Teretonga, NZ  – February 2019

Onward from quaint and beautiful Timaru, where quite a bunch of cars had a RUD* (see note 1) moment. However, true to the spirit of FJ, they all continued onward to the jewel of the deep south, Invercargill. OK then, the Precious Stone of the South? Oh please,…. At least the Semi-Precious Stone of the South, and, Strong Beating Heart of the Nation.

The trip down was varied for the crowd this year. The inland route through the mountains and lakes was popular, some heading directly to Tekapo and Pukaki and the Southern Alps, others down the coast, some heading through the beautifully wild Catlins coastal route, some taking the Hakataramea route up the north side of the Waitaki River passing close along the three hydro electric dams and lakes, culminating in climbing the bluffs to drive across the big one, Benmore dam, the largest dam here and when built I believe was the largest earth dam in the southern hemisphere.

A side trip up to Mt Cook and a walk (yes it does happen, even to petrol heads) over the glacial moraine to Lake Tasman gave Iain Rowley a look at a proper Iceberg filled glacial lake. Icebergs big enough to sink a Titanic and just sitting there waiting for the sun.

Into ‘Invers’ Thursday afternoon nd off to Hayes Hardware first for a squizz at the Bert Munro 200mph world record setting Indian motorbike and a taste of what a proper hardware store can be like, then out to Teretonga and the cars.
Which weren’t there!             Bloody hell,……………..
A quick phone call and our shipper finds that someone hadn’t ‘booked the delivery to track’ and all the trucks and deliveries are already booked through to Friday midday! He says he’ll have a word and call us back. 30 minutes later, the first box arrives followed by the other 3 all before 4:30pm and life is good. Invercargill people, especially truck drivers and transport yard foremen are decent, cheerful, handsome, of good manners and impeccable taste, reliable and most helpful and would make perfect partners for folks wanting the very best in humankind. I may move there!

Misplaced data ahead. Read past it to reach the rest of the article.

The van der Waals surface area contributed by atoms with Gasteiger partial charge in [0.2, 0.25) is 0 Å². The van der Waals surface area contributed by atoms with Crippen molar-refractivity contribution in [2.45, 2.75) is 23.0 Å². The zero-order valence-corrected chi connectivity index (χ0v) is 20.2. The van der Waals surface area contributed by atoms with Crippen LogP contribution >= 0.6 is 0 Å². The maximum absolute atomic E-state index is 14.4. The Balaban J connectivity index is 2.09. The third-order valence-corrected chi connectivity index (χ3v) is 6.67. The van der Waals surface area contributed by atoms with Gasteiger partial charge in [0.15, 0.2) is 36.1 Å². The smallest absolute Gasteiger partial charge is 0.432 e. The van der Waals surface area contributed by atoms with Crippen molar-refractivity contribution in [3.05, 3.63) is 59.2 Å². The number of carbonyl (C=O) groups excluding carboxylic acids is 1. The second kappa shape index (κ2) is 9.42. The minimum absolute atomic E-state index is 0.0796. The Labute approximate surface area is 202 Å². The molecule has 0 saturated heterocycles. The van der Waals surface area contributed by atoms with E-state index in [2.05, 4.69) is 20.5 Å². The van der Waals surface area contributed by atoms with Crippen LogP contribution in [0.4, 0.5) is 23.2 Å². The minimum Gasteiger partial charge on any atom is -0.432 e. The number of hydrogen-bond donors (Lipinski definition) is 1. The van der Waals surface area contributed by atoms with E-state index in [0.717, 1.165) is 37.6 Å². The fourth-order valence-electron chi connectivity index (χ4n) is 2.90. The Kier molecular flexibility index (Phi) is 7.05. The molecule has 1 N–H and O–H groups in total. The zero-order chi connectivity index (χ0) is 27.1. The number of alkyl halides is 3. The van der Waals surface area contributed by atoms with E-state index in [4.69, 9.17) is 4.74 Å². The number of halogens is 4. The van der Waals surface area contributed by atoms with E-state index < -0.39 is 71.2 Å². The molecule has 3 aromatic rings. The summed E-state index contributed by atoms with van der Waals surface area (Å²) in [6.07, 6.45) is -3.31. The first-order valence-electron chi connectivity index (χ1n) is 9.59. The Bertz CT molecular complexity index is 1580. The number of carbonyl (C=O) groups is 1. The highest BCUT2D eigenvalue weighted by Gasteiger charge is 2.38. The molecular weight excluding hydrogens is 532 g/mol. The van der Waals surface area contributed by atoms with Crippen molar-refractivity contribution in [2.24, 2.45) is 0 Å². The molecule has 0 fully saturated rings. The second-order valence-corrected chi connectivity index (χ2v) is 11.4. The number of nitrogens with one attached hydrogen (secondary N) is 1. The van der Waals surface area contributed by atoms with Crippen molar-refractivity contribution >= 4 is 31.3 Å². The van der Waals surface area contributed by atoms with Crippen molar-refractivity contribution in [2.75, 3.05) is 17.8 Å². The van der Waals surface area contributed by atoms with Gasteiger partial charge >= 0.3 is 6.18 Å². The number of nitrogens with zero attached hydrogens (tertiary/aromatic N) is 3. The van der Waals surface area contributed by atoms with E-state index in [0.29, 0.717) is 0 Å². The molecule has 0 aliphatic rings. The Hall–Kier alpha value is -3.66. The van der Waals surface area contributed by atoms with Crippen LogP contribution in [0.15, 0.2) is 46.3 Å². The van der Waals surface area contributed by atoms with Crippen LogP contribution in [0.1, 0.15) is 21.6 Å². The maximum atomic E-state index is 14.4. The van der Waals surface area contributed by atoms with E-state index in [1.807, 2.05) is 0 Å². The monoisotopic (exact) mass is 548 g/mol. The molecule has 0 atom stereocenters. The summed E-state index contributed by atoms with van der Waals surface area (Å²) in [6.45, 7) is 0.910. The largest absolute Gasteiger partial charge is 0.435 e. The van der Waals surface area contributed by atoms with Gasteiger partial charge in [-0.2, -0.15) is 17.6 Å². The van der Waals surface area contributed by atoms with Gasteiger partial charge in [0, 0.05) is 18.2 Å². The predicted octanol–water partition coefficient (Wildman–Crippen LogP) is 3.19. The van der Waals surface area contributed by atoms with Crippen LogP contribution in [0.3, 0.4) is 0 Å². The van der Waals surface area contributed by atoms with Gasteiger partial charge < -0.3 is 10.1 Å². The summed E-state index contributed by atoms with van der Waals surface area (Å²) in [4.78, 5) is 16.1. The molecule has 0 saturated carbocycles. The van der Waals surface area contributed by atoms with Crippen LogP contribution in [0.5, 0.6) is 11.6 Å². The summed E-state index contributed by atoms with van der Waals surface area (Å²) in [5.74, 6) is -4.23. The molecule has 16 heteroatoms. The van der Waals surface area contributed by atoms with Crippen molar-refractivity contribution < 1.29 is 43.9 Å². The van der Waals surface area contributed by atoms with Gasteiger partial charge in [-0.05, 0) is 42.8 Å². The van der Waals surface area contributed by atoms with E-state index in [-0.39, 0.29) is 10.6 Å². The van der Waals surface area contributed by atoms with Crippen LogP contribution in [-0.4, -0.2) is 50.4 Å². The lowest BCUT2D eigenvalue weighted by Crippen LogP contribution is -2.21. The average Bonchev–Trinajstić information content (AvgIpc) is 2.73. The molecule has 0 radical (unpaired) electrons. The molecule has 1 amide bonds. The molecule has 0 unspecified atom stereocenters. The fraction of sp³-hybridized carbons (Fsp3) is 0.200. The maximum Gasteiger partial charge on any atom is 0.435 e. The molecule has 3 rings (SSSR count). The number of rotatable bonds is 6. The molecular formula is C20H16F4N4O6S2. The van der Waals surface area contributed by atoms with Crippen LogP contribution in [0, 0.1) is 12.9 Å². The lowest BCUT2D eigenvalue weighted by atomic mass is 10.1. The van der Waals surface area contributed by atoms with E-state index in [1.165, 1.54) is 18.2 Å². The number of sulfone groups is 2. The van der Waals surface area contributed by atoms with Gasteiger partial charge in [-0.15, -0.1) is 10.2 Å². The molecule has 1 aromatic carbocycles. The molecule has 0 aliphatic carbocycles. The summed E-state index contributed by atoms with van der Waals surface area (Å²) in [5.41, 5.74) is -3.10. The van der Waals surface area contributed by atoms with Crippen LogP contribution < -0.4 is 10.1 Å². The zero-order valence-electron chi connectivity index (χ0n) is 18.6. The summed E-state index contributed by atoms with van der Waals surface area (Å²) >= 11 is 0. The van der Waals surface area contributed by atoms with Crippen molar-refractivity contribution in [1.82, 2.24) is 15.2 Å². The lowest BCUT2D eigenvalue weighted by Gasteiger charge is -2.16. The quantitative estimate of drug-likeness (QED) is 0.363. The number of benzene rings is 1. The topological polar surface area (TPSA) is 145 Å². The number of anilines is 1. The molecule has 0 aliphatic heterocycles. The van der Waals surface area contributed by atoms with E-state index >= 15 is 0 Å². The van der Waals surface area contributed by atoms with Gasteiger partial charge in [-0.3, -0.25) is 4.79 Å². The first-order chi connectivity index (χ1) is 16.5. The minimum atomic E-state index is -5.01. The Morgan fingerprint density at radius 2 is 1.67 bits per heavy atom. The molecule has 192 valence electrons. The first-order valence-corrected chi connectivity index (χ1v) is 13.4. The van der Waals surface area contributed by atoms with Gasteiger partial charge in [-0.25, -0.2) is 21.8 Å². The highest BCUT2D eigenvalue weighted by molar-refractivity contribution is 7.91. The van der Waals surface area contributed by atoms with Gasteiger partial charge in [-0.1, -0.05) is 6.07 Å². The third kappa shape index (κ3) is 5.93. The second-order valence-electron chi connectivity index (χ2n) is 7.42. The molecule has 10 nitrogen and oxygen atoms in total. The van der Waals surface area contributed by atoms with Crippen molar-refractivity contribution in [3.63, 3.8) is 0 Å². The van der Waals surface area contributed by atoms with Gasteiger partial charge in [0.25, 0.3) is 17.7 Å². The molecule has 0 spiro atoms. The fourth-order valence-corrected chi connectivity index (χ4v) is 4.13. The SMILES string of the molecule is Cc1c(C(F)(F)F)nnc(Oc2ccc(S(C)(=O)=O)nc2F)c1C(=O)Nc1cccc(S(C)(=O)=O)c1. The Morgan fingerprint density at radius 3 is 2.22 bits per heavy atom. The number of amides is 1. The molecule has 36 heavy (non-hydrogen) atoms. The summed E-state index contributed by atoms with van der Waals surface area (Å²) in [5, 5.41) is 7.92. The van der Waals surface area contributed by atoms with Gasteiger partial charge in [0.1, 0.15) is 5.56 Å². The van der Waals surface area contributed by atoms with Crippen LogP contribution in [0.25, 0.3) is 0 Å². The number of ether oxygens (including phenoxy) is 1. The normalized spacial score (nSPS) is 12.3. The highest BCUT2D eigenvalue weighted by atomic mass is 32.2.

More hospitality came our way from the irrepressible Barry Leitch and his wonderful wife Margarite who invited some 50 or 60 or us to a sit down dinner in their gorgeous home just out of town. Magic evening with a terrific spread and then to really cap things off, a wander through the workshops. Oh my, Formula Atlantic/Pacific cars with some very impressive prior drivers plus a slew of old and newer classics in for repairs or restorations. People from the far north could do a lot worse than shipping a treasured car to Barry to get the right result.

Anyway, I’ve digressed sufficiently. Racing!
Qualifying was a funny old business as a bit of wet was like shuffling the dice. Alex Morton showed his class with P1, Phil Foulkes P3 and John Rapley taking P5. The surprise was front engine cars  of Paul Halford, Robin Longdon and Justin Fleming taking P2, P4 and P6. Anyone for a rain dance?

Race 1 saw the front engine cars surge to the midfield and consolidate their battles there while the rear engine brigade enjoyed the long fast straight and dry conditions. Alex Morton assumed the mantle and without Grant Clearwater to give chase, had an easier run to the flag, albeit showing inch perfect lines through the fast sweeping circuit. Phil Foulkes and Iain Rowley resumed their battle for 2nd and 3rd with Phil taking the spot by less than 0.5sec. Most in the midfield were still getting to grips with the track and where the time was to be made, but still close enough that any bad corner would cost them a place. Roger Herrick (Lola Mk2) returned and turned in a sparkling battle with Gary Langsford (Elva 100) to finish just 0.3sec ahead.